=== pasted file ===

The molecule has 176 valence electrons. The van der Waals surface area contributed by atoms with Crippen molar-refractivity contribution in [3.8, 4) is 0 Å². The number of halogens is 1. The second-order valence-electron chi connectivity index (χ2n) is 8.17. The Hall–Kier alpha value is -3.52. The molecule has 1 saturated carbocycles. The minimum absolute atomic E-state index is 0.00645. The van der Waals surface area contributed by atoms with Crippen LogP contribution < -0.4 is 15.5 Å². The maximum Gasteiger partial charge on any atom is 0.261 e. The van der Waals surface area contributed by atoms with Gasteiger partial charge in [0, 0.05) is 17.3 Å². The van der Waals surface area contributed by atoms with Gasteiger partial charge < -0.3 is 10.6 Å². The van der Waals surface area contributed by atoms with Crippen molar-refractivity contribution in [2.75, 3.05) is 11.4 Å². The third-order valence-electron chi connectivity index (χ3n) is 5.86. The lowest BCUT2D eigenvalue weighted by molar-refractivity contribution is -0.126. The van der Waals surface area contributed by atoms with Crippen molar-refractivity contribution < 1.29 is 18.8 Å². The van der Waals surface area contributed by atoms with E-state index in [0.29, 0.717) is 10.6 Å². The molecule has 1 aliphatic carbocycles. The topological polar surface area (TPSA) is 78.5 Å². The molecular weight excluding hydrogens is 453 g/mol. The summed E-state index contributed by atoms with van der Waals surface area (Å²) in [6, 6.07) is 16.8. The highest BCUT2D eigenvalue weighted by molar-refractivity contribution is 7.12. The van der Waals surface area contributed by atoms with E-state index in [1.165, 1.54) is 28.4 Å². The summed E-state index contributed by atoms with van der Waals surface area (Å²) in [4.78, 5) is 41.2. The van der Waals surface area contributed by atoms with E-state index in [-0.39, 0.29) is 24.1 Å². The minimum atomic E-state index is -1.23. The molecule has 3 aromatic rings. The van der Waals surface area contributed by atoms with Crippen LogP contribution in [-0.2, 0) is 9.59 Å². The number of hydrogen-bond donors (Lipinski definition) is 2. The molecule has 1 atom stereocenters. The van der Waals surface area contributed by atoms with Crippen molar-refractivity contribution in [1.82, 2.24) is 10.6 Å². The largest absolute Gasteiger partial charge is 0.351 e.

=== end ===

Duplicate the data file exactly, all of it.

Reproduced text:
The molecule has 176 valence electrons. The van der Waals surface area contributed by atoms with Crippen molar-refractivity contribution in [3.8, 4) is 0 Å². The number of halogens is 1. The second-order valence-electron chi connectivity index (χ2n) is 8.17. The Hall–Kier alpha value is -3.52. The molecule has 1 saturated carbocycles. The minimum absolute atomic E-state index is 0.00645. The van der Waals surface area contributed by atoms with Crippen LogP contribution < -0.4 is 15.5 Å². The maximum Gasteiger partial charge on any atom is 0.261 e. The van der Waals surface area contributed by atoms with Gasteiger partial charge in [0, 0.05) is 17.3 Å². The van der Waals surface area contributed by atoms with Gasteiger partial charge < -0.3 is 10.6 Å². The van der Waals surface area contributed by atoms with Crippen molar-refractivity contribution in [2.75, 3.05) is 11.4 Å². The third-order valence-electron chi connectivity index (χ3n) is 5.86. The lowest BCUT2D eigenvalue weighted by molar-refractivity contribution is -0.126. The van der Waals surface area contributed by atoms with Crippen molar-refractivity contribution < 1.29 is 18.8 Å². The van der Waals surface area contributed by atoms with E-state index in [0.29, 0.717) is 10.6 Å². The molecule has 1 aliphatic carbocycles. The topological polar surface area (TPSA) is 78.5 Å². The molecular weight excluding hydrogens is 453 g/mol. The summed E-state index contributed by atoms with van der Waals surface area (Å²) in [6, 6.07) is 16.8. The highest BCUT2D eigenvalue weighted by molar-refractivity contribution is 7.12. The van der Waals surface area contributed by atoms with E-state index in [1.165, 1.54) is 28.4 Å². The summed E-state index contributed by atoms with van der Waals surface area (Å²) in [4.78, 5) is 41.2. The van der Waals surface area contributed by atoms with E-state index in [-0.39, 0.29) is 24.1 Å². The minimum atomic E-state index is -1.23. The molecule has 3 aromatic rings. The van der Waals surface area contributed by atoms with Crippen LogP contribution in [-0.2, 0) is 9.59 Å². The number of hydrogen-bond donors (Lipinski definition) is 2. The molecule has 1 atom stereocenters. The van der Waals surface area contributed by atoms with Crippen molar-refractivity contribution in [1.82, 2.24) is 10.6 Å². The largest absolute Gasteiger partial charge is 0.351 e.